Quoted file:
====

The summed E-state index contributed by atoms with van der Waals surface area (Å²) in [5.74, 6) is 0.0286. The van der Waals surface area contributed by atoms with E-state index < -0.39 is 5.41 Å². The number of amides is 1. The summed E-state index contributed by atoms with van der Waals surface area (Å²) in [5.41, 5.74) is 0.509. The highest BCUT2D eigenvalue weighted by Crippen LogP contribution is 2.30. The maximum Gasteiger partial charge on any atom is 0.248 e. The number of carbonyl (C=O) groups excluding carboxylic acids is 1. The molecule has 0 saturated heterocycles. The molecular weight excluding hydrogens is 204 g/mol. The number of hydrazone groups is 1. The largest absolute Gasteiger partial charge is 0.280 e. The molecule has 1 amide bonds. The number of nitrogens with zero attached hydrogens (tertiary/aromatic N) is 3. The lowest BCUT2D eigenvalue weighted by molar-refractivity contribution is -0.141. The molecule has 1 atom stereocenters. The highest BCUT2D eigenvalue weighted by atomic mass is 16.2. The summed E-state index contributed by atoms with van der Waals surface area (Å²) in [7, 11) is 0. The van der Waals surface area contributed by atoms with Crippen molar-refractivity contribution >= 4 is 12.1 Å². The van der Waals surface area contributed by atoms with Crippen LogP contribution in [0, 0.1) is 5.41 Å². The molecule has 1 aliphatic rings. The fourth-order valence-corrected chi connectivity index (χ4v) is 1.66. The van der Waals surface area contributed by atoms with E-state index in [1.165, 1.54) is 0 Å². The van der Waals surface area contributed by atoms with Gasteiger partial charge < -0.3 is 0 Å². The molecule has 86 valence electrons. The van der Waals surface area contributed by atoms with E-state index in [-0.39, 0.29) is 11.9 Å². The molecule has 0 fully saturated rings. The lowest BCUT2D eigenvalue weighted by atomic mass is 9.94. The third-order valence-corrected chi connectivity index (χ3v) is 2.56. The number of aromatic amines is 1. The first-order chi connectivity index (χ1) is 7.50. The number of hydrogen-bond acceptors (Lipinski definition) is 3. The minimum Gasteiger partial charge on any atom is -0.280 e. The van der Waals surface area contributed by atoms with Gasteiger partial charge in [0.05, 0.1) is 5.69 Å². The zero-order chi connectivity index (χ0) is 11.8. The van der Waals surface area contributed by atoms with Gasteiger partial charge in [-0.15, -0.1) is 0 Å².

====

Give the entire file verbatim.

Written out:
The summed E-state index contributed by atoms with van der Waals surface area (Å²) in [5.74, 6) is 0.0286. The van der Waals surface area contributed by atoms with E-state index < -0.39 is 5.41 Å². The number of amides is 1. The summed E-state index contributed by atoms with van der Waals surface area (Å²) in [5.41, 5.74) is 0.509. The highest BCUT2D eigenvalue weighted by Crippen LogP contribution is 2.30. The maximum Gasteiger partial charge on any atom is 0.248 e. The number of carbonyl (C=O) groups excluding carboxylic acids is 1. The molecule has 0 saturated heterocycles. The molecular weight excluding hydrogens is 204 g/mol. The number of hydrazone groups is 1. The largest absolute Gasteiger partial charge is 0.280 e. The molecule has 1 amide bonds. The number of nitrogens with zero attached hydrogens (tertiary/aromatic N) is 3. The lowest BCUT2D eigenvalue weighted by molar-refractivity contribution is -0.141. The molecule has 1 atom stereocenters. The highest BCUT2D eigenvalue weighted by atomic mass is 16.2. The summed E-state index contributed by atoms with van der Waals surface area (Å²) in [7, 11) is 0. The van der Waals surface area contributed by atoms with Crippen molar-refractivity contribution >= 4 is 12.1 Å². The van der Waals surface area contributed by atoms with Crippen LogP contribution in [0, 0.1) is 5.41 Å². The molecule has 1 aliphatic rings. The fourth-order valence-corrected chi connectivity index (χ4v) is 1.66. The van der Waals surface area contributed by atoms with E-state index in [1.165, 1.54) is 0 Å². The van der Waals surface area contributed by atoms with Gasteiger partial charge < -0.3 is 0 Å². The molecule has 86 valence electrons. The van der Waals surface area contributed by atoms with E-state index in [-0.39, 0.29) is 11.9 Å². The molecule has 0 fully saturated rings. The lowest BCUT2D eigenvalue weighted by atomic mass is 9.94. The third-order valence-corrected chi connectivity index (χ3v) is 2.56. The number of aromatic amines is 1. The first-order chi connectivity index (χ1) is 7.50. The number of hydrogen-bond acceptors (Lipinski definition) is 3. The minimum Gasteiger partial charge on any atom is -0.280 e. The van der Waals surface area contributed by atoms with Gasteiger partial charge in [0.05, 0.1) is 5.69 Å². The zero-order chi connectivity index (χ0) is 11.8. The van der Waals surface area contributed by atoms with Gasteiger partial charge in [-0.15, -0.1) is 0 Å².